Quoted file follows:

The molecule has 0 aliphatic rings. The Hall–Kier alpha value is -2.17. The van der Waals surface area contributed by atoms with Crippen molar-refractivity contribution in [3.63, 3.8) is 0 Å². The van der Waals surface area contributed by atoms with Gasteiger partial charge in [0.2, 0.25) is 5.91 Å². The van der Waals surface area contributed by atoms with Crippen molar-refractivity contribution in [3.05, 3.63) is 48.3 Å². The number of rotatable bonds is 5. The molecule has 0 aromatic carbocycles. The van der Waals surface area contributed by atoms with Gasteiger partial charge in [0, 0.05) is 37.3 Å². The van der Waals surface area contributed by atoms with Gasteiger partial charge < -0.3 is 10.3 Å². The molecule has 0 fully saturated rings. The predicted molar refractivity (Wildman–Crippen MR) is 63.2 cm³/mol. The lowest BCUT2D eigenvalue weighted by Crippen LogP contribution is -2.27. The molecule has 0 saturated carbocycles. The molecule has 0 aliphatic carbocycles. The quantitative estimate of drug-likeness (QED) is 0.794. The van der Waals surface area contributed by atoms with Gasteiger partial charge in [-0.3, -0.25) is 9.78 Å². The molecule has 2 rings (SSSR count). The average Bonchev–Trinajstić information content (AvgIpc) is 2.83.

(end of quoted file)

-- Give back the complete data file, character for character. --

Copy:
The molecule has 0 aliphatic rings. The Hall–Kier alpha value is -2.17. The van der Waals surface area contributed by atoms with Crippen molar-refractivity contribution in [3.63, 3.8) is 0 Å². The van der Waals surface area contributed by atoms with Gasteiger partial charge in [0.2, 0.25) is 5.91 Å². The van der Waals surface area contributed by atoms with Crippen molar-refractivity contribution in [3.05, 3.63) is 48.3 Å². The number of rotatable bonds is 5. The molecule has 0 aromatic carbocycles. The van der Waals surface area contributed by atoms with Gasteiger partial charge in [0, 0.05) is 37.3 Å². The van der Waals surface area contributed by atoms with Gasteiger partial charge < -0.3 is 10.3 Å². The molecule has 0 fully saturated rings. The predicted molar refractivity (Wildman–Crippen MR) is 63.2 cm³/mol. The lowest BCUT2D eigenvalue weighted by Crippen LogP contribution is -2.27. The molecule has 0 saturated carbocycles. The molecule has 0 aliphatic carbocycles. The quantitative estimate of drug-likeness (QED) is 0.794. The van der Waals surface area contributed by atoms with Gasteiger partial charge in [-0.3, -0.25) is 9.78 Å². The molecule has 2 rings (SSSR count). The average Bonchev–Trinajstić information content (AvgIpc) is 2.83.